Vodacom and MTN are still waiting on ICASA to assign radio frequency spectrum for 5G networks. Rain is the only company in South Africa to have launched its 5G commercial network ( February 2019). They were able to launch the 5G service in Johannesburg by using the 3.6 GHz spectrum already licensed to them. Rain spokesperson Khaya Dlanga stated that they are fully compliant with licence conditions as far as legislation is concerned.
Although 5G technology is already installed and has been tested in some places in South Africa like Soweto, it will not be available commercially soon, since the radio frequency spectrum needed is not available, in particular, the 3.5 GHz band.
The allocation of prime radio frequency is expected only in the second half of 2022 or beyond. In fact, the much-awaited 4G-spectrum auction will take place only later this year.
The licensing of the higher 5G frequencies (24.25 to 86 GHz) will only be considered by the government after the World Radio Communication Conference in November 2019.
The industry in South Africa feels that there is no reason why ICASA cannot already license bands in the 3.3 to 3.8 and 26 GHz bands. Vodacom wants the 5G spectrum to be be licensed immediately – specifically in the 3.5GHz band.
Electronic Communication Bill (ECB)
The contentious and highly contested Electronic Communication Bill (ECB) has further complicated 5G deployment. Recently, the minister of communications has withdrawn the Bill until after the general elections in May 2019 to allow time for further consultation. ICASA needs the Bill or at least a policy direction before proceeding with the licensing of the 5G spectrum. However, the allocation of spectrum in South Africa has been a sore point for years, with South African networks repurposing their 3G spectrum to provide users with 4G connectivity.
5G technology will primarily have two major applications in the first years of deployment
1. 5G will be used for mobile connectivity by devices such as smartphones and 5G mobile modems (hotspots with Wi-Fi).
2. Secondly, 5G will be used for fixed-wireless access (FWA) providing homes and businesses with broadband Internet in place of a wired ADSL or optic fibre connection.
5G will operate in the traditional and new cellular radio frequency bands
1. low- (below 1 GHz, e.g. 700 MHz),
2. mid- (1-6 GHz, e.g. around 3.5-3.8 GHz)
3. and millimetre-wave (24-86 GHz, e.g. 28 GHz) ranges.
Initially, smartphones and modems will predominantly make use of the low- and mid-range frequencies, while the millimetre-wave with its much higher bandwidth will be reserved for fixed-wireless access (FWA).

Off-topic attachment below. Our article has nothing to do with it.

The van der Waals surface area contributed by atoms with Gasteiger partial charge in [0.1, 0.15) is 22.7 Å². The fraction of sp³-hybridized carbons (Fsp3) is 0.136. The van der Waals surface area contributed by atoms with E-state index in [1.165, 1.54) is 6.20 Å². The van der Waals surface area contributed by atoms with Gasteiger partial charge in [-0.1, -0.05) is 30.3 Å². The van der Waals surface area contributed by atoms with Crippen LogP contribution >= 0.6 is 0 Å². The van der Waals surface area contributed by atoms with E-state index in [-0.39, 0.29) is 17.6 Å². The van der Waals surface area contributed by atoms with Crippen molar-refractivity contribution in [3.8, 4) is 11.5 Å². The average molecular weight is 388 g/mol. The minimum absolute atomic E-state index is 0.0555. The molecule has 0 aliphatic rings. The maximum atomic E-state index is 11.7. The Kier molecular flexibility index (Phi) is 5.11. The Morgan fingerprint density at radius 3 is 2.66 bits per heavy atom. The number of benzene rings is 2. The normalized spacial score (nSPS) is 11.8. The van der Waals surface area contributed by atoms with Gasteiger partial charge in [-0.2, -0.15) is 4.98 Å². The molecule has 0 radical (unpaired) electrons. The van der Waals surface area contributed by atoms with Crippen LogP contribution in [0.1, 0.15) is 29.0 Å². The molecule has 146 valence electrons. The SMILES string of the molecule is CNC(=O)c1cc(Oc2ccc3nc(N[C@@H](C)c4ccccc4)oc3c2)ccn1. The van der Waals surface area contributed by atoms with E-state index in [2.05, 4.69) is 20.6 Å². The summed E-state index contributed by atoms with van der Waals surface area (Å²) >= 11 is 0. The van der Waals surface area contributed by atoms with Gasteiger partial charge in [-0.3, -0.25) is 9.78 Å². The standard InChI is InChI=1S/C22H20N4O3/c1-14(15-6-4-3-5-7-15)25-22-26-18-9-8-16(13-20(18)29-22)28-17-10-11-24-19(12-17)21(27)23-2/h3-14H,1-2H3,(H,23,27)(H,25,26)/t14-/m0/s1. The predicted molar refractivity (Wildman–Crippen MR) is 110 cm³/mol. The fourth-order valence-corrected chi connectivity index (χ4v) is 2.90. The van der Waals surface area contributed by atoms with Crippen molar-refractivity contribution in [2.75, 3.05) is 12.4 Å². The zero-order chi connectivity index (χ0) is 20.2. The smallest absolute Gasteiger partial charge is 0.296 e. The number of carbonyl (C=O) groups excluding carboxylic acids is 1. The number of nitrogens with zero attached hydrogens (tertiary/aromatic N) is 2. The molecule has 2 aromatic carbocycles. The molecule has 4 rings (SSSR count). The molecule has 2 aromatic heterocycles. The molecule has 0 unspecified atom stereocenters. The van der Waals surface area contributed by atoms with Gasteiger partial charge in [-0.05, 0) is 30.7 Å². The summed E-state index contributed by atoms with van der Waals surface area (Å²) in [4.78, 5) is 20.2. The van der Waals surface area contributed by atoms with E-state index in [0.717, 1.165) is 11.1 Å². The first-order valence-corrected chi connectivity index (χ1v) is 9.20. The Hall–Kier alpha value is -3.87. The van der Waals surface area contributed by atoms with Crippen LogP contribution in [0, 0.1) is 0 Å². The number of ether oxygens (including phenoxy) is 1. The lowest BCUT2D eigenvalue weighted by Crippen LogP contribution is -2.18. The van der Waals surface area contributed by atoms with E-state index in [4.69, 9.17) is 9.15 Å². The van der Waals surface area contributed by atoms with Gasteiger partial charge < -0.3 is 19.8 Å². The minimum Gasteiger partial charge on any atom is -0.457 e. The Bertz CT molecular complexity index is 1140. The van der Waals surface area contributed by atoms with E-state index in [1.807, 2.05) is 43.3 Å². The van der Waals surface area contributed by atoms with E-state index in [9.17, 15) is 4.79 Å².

Although higher frequencies such as millimetre-wave provide much higher speeds and capacity to transfer data, they have limited geographical coverage and also experience difficulty in penetrating walls or certain types of glass. Therefore most FWA devices will have to use external antennas.
The Fourth Industrial Revolution (4IR)
-Depends to a large extent on connectivity. Almost all 4IR technologies, such as artificial intelligence, robots, self-driving cars, augmented reality, and the Internet of Things (IoT), require high-speed, always-on Internet connections.
-5G is required to keep up with the immense increase of connected devices, vehicles, and streaming video.
– 5G is theoretically capable of speeds up to 20 Gigabits per second (Gbps). With 5G connectivity, it should be possible to download and ultra high definition video of 4K-quality in 25 seconds. In the lab the fastest speed achieved for 5G has been 1 terabit per second and in the field 35 Gbps. Unfortunately these test speeds is never a good indicator of real-world speeds. 20 Gbps is probably a much more realistic peak speed expectation.
– In the initial years peak speeds of more than 1 Gbps will only be possible if the user is close to the transmitter and if the network is not busy or overloaded as is often the case.
– 5G, which uses newer networking technology, was designed to reduce latency to a few milliseconds. The 5G speeds will be particularly noticeable in the streaming of higher quality video or the significantly shorter video download times when downloading a movie. But for the average consumer and even enterprise user, and for most current real-world applications, there is little practical difference between one-tenth of a second and one-fiftieth of a second (100 ms and 20 ms, respectively). Ultralow latency may matter a great deal for Internet-of-Things enabled applications, autonomous vehicles, and performing remote surgery. These applications will require both ultralow latency and ultra reliable and fast networks.
Due to the additional component costs for the 5G smartphone, it could cost about R750 more than a 4G phone.
It is interesting to note that the a FCC filing for an add-on to one of the first commercially 5G-enabled smartphones in the world revealed it has a way to limit radiation exposure from millimeter waves. The document focuses on the mm-wave portion of the assessment only, while the sub-6 GHz and aggregate exposure are treated in a separate document.
The feature seems to imply that radiation is a concern of some kind in the transition to 5G, even if it’s still within the allowed limits.
No 5G enabled smartphones or commercially available routers exist in South Africa at the moment – Rain is expected to launch these in September 2019.